Days 3, 4 & 5: It looks a bit stark right now with all the plants out and the hard landscaping being laid: the raised bed’s retaining walls are being constructed with new railway sleepers, the concrete surface has been broken up for better drainage and gravel is being poured into the base. The horizontal wooden slatted fencing is almost in place, and the overall layout is working out as planned. I can already see a seaside theme emerging (never mind the fact that we are in the middle of a city). Neighbours and passers-by are stopping to see how our latest project is taking shape.
Mid-December: Having just returned from a trip to the south Cornish coast, where ferns, palms and phormiums abound, the seaside theme seems even more appropriate; we even bought a wooden seagull for the top of the fencing. As the mild weather persists I have been able to plant up the bed with the grasses, phormiums, ferns and heucheras, as well as all the narcissi bulbs I unearthed from the previous tubs. I have divisions of most grasses that I can now keep for our NGS Plant Sale next summer, and room for some more ferns. David has fixed festive lights all around the sleepers and a multi-coloured reindeer to keep Sid the Seagull company!
My only dilemma now is how I can incorporate the tree lilies into the theme – I am thinking a pair of large metal planters either side of the front door……David, if you are reading this there are still 12 shopping days until Christmas.
Season’s Greetings and a Happy New Year to you all.
As Christmas approaches and I write my final blog for “My Year in the Greenhouse 2015 ” I feel a kind of sadness as my project has come to an end. But, I also feel very privileged to have shared the journey with you. From the start of Mark erecting the greenhouse in January, to the excitement of today Sunday the 13th of December when I pulled a cracking crop of carrots. This is the first time in my gardening life that I have grown decent ones and just I had to share them with you.
I have learnt more this year than any other about the seasons, I have had disasters as well as amazing successes, I have laughed I have cried, I have had fun. But more importantly I would like to thank everyone at T&M, especially Terri Overett who’s been an inspiration in helping me along the way as well as you valued readers for staying the course.
When I started this blog in January last year, I wanted it to be a tribute to he memory of my both sets of grandparents, my dad and my auntie. But I also wanted to write it to show the natural order of things, we reap what we sow, and we live and we die. Writing and poetry was a big side of the Davies family, and my late auntie used to say keep writing, even if it’s only a few sentences a day. I never thought that this blog would inspire anyone but I have had some lovely feedback, and I was very impressed when my mum and her sister, (Auntie Linda) decided to grow tomatoes after reading my posts, and even more startled that they are going to do the same next year.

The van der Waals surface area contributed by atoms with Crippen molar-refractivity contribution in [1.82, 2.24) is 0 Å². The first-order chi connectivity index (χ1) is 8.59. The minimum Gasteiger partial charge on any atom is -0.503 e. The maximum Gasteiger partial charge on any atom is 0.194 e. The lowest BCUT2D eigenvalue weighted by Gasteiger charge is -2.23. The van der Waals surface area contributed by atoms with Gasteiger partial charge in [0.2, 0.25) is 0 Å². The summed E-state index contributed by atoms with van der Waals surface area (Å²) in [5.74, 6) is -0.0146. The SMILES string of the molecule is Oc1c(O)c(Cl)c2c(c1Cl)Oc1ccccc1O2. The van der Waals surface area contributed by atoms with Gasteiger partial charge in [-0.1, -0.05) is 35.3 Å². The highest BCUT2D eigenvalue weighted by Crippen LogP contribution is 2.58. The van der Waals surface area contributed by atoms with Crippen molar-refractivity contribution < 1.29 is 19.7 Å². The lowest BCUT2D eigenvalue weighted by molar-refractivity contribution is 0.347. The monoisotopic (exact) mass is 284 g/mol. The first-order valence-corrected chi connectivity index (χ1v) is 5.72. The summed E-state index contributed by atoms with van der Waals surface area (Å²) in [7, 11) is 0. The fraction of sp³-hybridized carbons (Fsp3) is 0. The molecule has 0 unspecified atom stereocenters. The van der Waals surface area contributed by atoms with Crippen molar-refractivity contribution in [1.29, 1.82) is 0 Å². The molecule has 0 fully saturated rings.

In my greenhouses today I still have a sweet pepper that is in full leaf and crazily still producing tiny non edible fruit. I have so much spinach I could give Popeye a run for his money. I have two foot high sweetpeas, Yarrow, Nigella and Californian Poppy. I have spring bulbs in pots that are growing splendidly, they are there for protection from the high winds we are still experiencing. I have overwintering strawberries and begonias, cacti and aloe. I have broccoli and cauliflower in a sort of semi dormant stage. The Christmas cacti are indoors and flowering.
I have to find room somewhere in the bungalow for the money plant as when I asked a question on the T&M forum I was advised by other members that it will not overwinter in an unheated greenhouse. If it gets any larger I may have to consider wrapping tinsel around it and using it as a Christmas tree.
I will be honest, Mark and I have never experienced a winter so mild. It’s strange and a little unnerving, as a work colleague pointed out, even the trees are confused. They appear to be loosing leaves and budding in the same day. As I mentioned we have had high winds and rain and the greenhouses luckily have not had any damage, but nothing compares to the weather the people of Cumbria are experiencing. My heart goes out to them, especially at this time of year.
As the shortest day of winter approaches and the nights get chillier, excitement begins to flutter, as I realise that in a month’s time, I can sow early spring seeds again. Another gardening year will begin, a new diary will be opened and I will be wrapped up in my woollies washing pots sieving soil and crossing my fingers that my plants will grow.
My plans for 2016 are to grow more flowers. I am interested in Petunias and think I would like to try some in the hanging baskets next year. I also have a half packet of Bells of Ireland to finish off so will be growing those. I will definitely be growing Cosmos as they will be the 2016 plant of the year. I will also be growing Aster. I was given some Magic Mountain tomato seeds to try so these will be in the big greenhouse along with an orange pepper and an aubergine. I will be seeding turnips in March as well as potatoes and sunflowers.
In April I will start off he main greenhouse crops and in May I will be hardening off the bedding plants. As for the rest of the year – well that’s another story. Health wise I have to accept that I am getting older and cannot do as much as I think I can. I have been told by my cardiologist that in the future I will require two heart valve replacements – however its not going to stop me. He says it’s a question of mindset. If I tell myself get on with it emotionally as well as physically then I should be good to go. After all you don’t see annuals hiding in the corner crying about their disappearing youth.